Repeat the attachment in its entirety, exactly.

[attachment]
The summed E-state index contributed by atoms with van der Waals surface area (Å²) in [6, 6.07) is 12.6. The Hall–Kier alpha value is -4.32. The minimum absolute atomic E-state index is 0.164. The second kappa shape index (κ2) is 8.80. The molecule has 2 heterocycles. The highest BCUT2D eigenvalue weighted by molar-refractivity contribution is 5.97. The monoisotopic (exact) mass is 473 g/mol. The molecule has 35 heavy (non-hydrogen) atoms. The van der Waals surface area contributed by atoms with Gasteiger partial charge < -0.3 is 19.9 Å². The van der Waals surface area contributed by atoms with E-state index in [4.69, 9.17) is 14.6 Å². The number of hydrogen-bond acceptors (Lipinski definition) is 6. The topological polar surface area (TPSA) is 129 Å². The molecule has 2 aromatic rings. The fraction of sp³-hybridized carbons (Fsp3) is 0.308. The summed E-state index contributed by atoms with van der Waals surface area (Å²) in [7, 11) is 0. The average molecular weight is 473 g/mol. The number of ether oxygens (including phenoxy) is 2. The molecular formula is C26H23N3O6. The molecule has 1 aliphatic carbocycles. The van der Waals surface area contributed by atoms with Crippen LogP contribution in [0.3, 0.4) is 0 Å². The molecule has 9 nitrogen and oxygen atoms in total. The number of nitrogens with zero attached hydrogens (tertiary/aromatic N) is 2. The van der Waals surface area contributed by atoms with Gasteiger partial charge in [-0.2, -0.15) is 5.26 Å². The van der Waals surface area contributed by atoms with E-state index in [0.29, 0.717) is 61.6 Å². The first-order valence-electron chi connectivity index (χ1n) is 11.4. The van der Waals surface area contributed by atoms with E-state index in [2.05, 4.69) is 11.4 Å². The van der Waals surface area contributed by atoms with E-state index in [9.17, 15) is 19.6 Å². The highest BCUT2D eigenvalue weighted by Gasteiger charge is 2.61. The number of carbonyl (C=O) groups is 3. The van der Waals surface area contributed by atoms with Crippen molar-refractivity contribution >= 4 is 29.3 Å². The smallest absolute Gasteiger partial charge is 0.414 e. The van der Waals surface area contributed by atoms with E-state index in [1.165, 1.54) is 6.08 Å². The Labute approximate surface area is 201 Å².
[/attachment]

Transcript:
The summed E-state index contributed by atoms with van der Waals surface area (Å²) in [6, 6.07) is 12.6. The Hall–Kier alpha value is -4.32. The minimum absolute atomic E-state index is 0.164. The second kappa shape index (κ2) is 8.80. The molecule has 2 heterocycles. The highest BCUT2D eigenvalue weighted by molar-refractivity contribution is 5.97. The monoisotopic (exact) mass is 473 g/mol. The molecule has 35 heavy (non-hydrogen) atoms. The van der Waals surface area contributed by atoms with Gasteiger partial charge < -0.3 is 19.9 Å². The van der Waals surface area contributed by atoms with E-state index in [4.69, 9.17) is 14.6 Å². The number of hydrogen-bond acceptors (Lipinski definition) is 6. The topological polar surface area (TPSA) is 129 Å². The molecule has 2 aromatic rings. The fraction of sp³-hybridized carbons (Fsp3) is 0.308. The summed E-state index contributed by atoms with van der Waals surface area (Å²) in [7, 11) is 0. The average molecular weight is 473 g/mol. The number of ether oxygens (including phenoxy) is 2. The molecular formula is C26H23N3O6. The molecule has 1 aliphatic carbocycles. The van der Waals surface area contributed by atoms with Crippen LogP contribution in [0.3, 0.4) is 0 Å². The molecule has 9 nitrogen and oxygen atoms in total. The number of nitrogens with zero attached hydrogens (tertiary/aromatic N) is 2. The van der Waals surface area contributed by atoms with Gasteiger partial charge in [-0.2, -0.15) is 5.26 Å². The van der Waals surface area contributed by atoms with E-state index in [0.29, 0.717) is 61.6 Å². The first-order valence-electron chi connectivity index (χ1n) is 11.4. The van der Waals surface area contributed by atoms with E-state index in [2.05, 4.69) is 11.4 Å². The van der Waals surface area contributed by atoms with E-state index in [9.17, 15) is 19.6 Å². The highest BCUT2D eigenvalue weighted by Gasteiger charge is 2.61. The number of carbonyl (C=O) groups is 3. The van der Waals surface area contributed by atoms with Crippen molar-refractivity contribution >= 4 is 29.3 Å². The smallest absolute Gasteiger partial charge is 0.414 e. The van der Waals surface area contributed by atoms with E-state index in [1.165, 1.54) is 6.08 Å². The Labute approximate surface area is 201 Å².